Stories about: congenital adrenal hyperplasia

Adrenal gland offers a new view of tissue regeneration and maintenance

A confocal micrograph of a mouse adrenal gland. The green stripes radiating from the outer region containing the zona glomerulosa (zG) to the inner region containing the zona fasiculata (zF) provide evidence for direct lineage conversion of these two differentiated cell types.
In this mouse adrenal gland, the green stripes radiating from the outer region containing the zona glomerulosa (zG) to the inner region containing the zona fasiculata (zF) provide evidence for direct lineage conversion of these two cell types.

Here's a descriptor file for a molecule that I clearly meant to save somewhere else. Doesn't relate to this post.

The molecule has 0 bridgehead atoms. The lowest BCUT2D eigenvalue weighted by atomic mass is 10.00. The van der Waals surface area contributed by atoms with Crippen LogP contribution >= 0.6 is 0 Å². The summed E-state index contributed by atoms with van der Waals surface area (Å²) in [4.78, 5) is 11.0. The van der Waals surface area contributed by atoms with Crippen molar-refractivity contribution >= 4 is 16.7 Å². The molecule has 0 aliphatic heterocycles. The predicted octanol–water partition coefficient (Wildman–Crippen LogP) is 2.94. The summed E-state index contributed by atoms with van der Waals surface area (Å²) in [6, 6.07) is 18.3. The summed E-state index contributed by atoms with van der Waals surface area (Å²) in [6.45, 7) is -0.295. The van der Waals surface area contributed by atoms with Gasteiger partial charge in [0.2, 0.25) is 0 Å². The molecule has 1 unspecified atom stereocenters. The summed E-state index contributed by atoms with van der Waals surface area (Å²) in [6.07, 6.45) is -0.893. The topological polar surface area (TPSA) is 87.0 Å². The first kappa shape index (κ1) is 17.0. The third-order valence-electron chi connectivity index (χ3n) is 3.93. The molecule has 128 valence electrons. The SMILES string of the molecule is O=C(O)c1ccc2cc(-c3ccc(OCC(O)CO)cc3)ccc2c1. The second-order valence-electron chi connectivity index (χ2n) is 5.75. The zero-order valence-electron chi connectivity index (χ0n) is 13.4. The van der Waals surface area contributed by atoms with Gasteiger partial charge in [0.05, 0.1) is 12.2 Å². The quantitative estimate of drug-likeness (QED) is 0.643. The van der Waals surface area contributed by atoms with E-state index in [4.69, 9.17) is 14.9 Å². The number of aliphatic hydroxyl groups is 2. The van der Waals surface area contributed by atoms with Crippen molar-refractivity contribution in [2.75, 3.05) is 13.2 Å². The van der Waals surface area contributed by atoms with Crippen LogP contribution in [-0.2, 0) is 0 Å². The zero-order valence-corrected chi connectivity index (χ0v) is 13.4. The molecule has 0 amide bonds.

In 2006, Shinya Yamanaka, MD, PhD, discovered a way to reprogram mature skin cells back to a stem cell state so they can be converted into any cell type a scientist is interested in studying. That work earned him last year’s Nobel Prize in Physiology or Medicine.

Yamanaka’s discovery raised the tantalizing question of whether similar reprogramming ever occurs in nature. In fact, it does, discovered David Breault, MD, PhD, an endocrinologist at Boston Children’s Hospital and a member of the Harvard Stem Cell Institute. In the journal Developmental Cell, Breault recently showed that the adrenal gland uses cellular reprogramming (called lineage conversion) for daily maintenance and to repair itself after injury.

“This is going to be important for how we think of tissue maintenance and regeneration,” Breault says.

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